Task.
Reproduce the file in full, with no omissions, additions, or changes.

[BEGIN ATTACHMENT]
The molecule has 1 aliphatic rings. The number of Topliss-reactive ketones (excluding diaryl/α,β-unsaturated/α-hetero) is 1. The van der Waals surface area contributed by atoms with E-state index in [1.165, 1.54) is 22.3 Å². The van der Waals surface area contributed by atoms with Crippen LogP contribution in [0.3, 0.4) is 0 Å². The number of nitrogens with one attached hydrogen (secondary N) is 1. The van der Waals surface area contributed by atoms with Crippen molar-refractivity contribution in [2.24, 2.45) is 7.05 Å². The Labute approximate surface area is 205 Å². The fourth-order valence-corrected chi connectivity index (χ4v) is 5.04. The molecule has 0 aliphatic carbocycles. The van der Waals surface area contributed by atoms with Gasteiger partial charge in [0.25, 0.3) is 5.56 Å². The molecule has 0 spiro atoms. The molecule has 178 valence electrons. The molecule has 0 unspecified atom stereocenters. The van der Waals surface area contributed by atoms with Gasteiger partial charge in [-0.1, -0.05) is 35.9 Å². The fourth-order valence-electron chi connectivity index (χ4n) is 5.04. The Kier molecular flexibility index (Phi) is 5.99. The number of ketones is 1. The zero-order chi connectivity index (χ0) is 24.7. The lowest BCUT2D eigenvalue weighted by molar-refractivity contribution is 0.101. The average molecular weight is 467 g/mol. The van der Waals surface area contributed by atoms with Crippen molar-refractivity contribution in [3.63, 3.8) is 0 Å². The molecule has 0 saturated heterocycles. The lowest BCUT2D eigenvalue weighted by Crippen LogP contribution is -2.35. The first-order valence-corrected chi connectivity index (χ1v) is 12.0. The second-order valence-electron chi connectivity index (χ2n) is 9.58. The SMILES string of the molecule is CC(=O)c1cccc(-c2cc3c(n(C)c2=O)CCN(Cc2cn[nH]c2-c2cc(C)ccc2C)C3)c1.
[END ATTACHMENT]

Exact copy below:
The molecule has 1 aliphatic rings. The number of Topliss-reactive ketones (excluding diaryl/α,β-unsaturated/α-hetero) is 1. The van der Waals surface area contributed by atoms with E-state index in [1.165, 1.54) is 22.3 Å². The van der Waals surface area contributed by atoms with Crippen LogP contribution in [0.3, 0.4) is 0 Å². The number of nitrogens with one attached hydrogen (secondary N) is 1. The van der Waals surface area contributed by atoms with Crippen molar-refractivity contribution in [2.24, 2.45) is 7.05 Å². The Labute approximate surface area is 205 Å². The fourth-order valence-corrected chi connectivity index (χ4v) is 5.04. The molecule has 0 aliphatic carbocycles. The van der Waals surface area contributed by atoms with Gasteiger partial charge in [0.25, 0.3) is 5.56 Å². The molecule has 0 spiro atoms. The molecule has 178 valence electrons. The molecule has 0 unspecified atom stereocenters. The van der Waals surface area contributed by atoms with Gasteiger partial charge in [-0.1, -0.05) is 35.9 Å². The fourth-order valence-electron chi connectivity index (χ4n) is 5.04. The Kier molecular flexibility index (Phi) is 5.99. The number of ketones is 1. The zero-order chi connectivity index (χ0) is 24.7. The lowest BCUT2D eigenvalue weighted by molar-refractivity contribution is 0.101. The average molecular weight is 467 g/mol. The van der Waals surface area contributed by atoms with Crippen molar-refractivity contribution in [3.63, 3.8) is 0 Å². The molecule has 0 saturated heterocycles. The lowest BCUT2D eigenvalue weighted by Crippen LogP contribution is -2.35. The first-order valence-corrected chi connectivity index (χ1v) is 12.0. The second-order valence-electron chi connectivity index (χ2n) is 9.58. The SMILES string of the molecule is CC(=O)c1cccc(-c2cc3c(n(C)c2=O)CCN(Cc2cn[nH]c2-c2cc(C)ccc2C)C3)c1.